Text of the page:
‘Don’t do it!’ was the headline advice I received 25 years ago. I had just graduated with Honours in Modern History from Macquarie University along with, as one thesis examiner joshed, ‘endless enthusiasm’. My passion for history was increasingly focused on the media.
As an undergraduate, I had been introduced to primary sources by Dr Frank Clarke and Dr Michael Roberts. In his second-year Australian history course in 1990, Frank had encouraged me to read ‘old newspapers’. This was in an analogue era, well before Trove and digitised newspapers. Focusing on cartoons, I had dipped into microfilmed newspapers in the bowels of the old Macquarie University Library. I had spent a good deal more time there in my 1992 Honours year, as well as in the newspaper section of what is now the Governor Marie Bashir Reading Room, researching how the press had portrayed Australian politician Dr HV Evatt.
During Honours I encountered Company of Heralds (1981), Gavin Souter’s superb history of the Fairfax media corporation. I was struck by the fact there was no equivalent for Australian Consolidated Press, and that the only biography of its founder, Sir Frank Packer (1906–1974), was a hagiography written while he was still alive. And so my Honours and PhD supervisor, Professor Duncan Waterson, suggested that I talk to a retired colleague, then the finest historian of the New South Wales press, about my interest in writing a biography of Sir Frank, or a history of ACP. The telephone conversation was dispiriting — with the best of intentions, the historian expressed concern that there was no ACP archive (as there was for Fairfax) and there were no known Packer family papers. The fearsome reputation of the intensely private Kerry Packer (Sir Frank’s son and heir, and the richest man in Australia) may also have been mentioned.
By early 1993, following a polite but dismissive letter from Kerry Packer’s office, I was increasingly concerned about how I would research aspects of his father’s private life. But Sir Frank’s public career, and his business, still seemed to have potential. At the very least, there would be ACP’s outlets themselves — led by the Australian Women’s Weekly, the Daily and Sunday Telegraph, and the Bulletin — to probe. As I began wading through oceans of microfilm, I convinced myself that a company history would be possible, with additional records available in the form of journalists’ and editors’ manuscript collections (many of them in the State Library), the records of journalists’ and printers’ unions, and regulatory material in the National Archives of Australia.
By mid-1993, having mined Gavin Souter’s book, and talked to him, I was also aware that there was relevant material in the Fairfax archive. It was hard to know how much, given I was in the early stages of working on the history of a rival company. But for me (and, I dare say, Gavin), the stories of the knights of the Sydney press — the Fairfaxes and the Packers — have always been imbricated and inseparable.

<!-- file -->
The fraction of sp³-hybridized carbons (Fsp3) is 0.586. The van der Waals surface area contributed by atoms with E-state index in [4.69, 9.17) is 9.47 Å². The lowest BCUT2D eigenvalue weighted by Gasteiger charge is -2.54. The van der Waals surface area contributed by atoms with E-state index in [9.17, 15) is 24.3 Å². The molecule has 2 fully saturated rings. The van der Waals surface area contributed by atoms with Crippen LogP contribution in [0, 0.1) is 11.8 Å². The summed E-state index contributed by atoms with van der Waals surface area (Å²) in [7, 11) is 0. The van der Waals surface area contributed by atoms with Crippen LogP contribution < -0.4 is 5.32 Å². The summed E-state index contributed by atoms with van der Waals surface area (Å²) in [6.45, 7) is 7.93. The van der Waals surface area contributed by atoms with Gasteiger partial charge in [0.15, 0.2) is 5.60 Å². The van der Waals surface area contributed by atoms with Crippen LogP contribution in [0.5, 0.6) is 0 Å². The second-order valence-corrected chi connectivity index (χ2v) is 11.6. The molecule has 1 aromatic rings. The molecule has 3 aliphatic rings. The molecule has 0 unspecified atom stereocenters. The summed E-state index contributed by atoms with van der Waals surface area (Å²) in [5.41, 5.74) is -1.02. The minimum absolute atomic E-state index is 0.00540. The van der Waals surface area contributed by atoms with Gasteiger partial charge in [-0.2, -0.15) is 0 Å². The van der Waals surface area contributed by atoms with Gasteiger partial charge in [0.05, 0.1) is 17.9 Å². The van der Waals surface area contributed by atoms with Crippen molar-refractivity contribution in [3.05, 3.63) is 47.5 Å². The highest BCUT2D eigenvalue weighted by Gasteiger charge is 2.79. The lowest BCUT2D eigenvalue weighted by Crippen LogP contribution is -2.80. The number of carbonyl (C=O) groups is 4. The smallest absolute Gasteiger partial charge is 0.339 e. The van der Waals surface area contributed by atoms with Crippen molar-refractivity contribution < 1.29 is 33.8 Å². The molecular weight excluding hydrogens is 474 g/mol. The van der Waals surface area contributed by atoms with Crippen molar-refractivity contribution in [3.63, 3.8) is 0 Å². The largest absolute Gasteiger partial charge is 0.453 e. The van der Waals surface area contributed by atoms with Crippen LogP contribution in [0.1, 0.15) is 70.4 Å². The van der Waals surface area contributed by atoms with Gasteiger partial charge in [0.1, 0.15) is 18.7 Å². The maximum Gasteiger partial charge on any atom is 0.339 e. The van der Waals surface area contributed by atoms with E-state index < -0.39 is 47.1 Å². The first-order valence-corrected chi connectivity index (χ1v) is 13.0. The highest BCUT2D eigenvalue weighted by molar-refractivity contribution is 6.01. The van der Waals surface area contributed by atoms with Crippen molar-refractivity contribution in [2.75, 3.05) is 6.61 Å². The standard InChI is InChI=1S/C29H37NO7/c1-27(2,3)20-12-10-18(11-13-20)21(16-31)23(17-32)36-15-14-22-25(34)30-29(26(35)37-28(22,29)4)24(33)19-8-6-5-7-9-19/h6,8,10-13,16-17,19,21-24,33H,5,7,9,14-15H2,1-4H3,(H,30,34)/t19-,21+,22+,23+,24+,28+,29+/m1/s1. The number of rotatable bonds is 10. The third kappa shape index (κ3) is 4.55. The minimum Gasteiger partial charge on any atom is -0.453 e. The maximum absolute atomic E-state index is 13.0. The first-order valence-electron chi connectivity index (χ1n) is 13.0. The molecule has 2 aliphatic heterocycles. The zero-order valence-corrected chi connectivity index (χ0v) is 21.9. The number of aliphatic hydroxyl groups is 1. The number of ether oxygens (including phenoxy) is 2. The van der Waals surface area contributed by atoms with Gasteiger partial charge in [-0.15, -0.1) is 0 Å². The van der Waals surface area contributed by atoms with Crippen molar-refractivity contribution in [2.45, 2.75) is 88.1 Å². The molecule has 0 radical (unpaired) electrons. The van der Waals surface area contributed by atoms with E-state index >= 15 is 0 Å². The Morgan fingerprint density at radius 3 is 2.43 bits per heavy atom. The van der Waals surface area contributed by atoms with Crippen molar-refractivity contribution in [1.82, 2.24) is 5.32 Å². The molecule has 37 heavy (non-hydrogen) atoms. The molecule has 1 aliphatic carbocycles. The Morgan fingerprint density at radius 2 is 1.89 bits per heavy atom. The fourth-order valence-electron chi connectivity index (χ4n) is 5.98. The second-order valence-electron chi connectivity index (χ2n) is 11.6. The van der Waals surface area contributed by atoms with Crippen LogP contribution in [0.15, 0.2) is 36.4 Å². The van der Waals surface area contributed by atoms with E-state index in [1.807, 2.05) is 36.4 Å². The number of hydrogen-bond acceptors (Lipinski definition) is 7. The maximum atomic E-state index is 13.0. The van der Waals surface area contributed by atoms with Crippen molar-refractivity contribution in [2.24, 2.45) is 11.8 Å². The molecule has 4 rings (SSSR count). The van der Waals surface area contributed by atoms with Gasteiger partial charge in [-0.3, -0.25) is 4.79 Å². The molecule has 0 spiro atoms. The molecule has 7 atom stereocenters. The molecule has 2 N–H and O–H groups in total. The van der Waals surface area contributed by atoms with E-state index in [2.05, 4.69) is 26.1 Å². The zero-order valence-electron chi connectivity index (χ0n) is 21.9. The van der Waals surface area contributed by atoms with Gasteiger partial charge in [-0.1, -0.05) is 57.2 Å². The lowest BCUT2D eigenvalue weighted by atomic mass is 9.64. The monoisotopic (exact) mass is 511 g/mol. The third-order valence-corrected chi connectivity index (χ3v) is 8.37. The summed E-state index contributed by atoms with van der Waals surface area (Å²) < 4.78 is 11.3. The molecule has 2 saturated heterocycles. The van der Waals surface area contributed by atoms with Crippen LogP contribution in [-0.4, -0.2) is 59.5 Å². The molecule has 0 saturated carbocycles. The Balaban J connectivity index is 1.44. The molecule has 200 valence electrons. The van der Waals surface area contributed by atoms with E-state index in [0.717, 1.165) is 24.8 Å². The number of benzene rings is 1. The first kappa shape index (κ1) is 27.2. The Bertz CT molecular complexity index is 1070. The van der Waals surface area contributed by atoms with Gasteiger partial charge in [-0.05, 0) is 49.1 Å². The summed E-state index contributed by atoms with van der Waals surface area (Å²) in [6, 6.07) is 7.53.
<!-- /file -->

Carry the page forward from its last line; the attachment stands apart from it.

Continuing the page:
In July 1993 I wrote my first letter to the chief legal counsel and company secretary of Fairfax, Gail Hambly, requesting access to the collection. Within weeks I was walking from Central Station to Mountain Street, Ultimo, where the archive was housed, not far from Fairfax headquarters in Jones Street. The company’s first archivist, Eileen Dwyer, had recently retired, leaving her successor, Louise Preston, to continue compiling detailed listings of records. I occupied one of the two desks in the archive’s office, making notes in pencil, while Louise occupied the other.
As her guide to 1400 boxes emerged, it became abundantly clear that the Fairfax archive would be pivotal to my PhD thesis. The records of successive general managers (my favourite was RP Falkingham) would prove particularly valuable in recording the competition (and occasional collaborations) between Fairfax, ACP and their mastheads. The archive also contained the records of companies acquired by Fairfax, including Associated Newspapers Ltd, a corporate octopus founded in part by RC Packer, and which, through a daring deal (documented nowhere better than in the archive), seeded the creation of what became ACP in 1936.
In the book based on my thesis, The House of Packer: The Making of a Media Empire (1999), I acknowledged the debt I owed to the Fairfax archive. Some of the material I found there helped to flesh out my second book, a biography of Sir Frank. Meeting in the Library, the NSW Working Party of the Australian Dictionary of Biography had decided to take a punt on a young historian by inviting me to write the major Packer entry. This undertaking, leading as it did to research on ancestry, schooling, sport, marriages and children, helped to finally convince me that a full-scale biography, encompassing the personal as well as the public, was viable.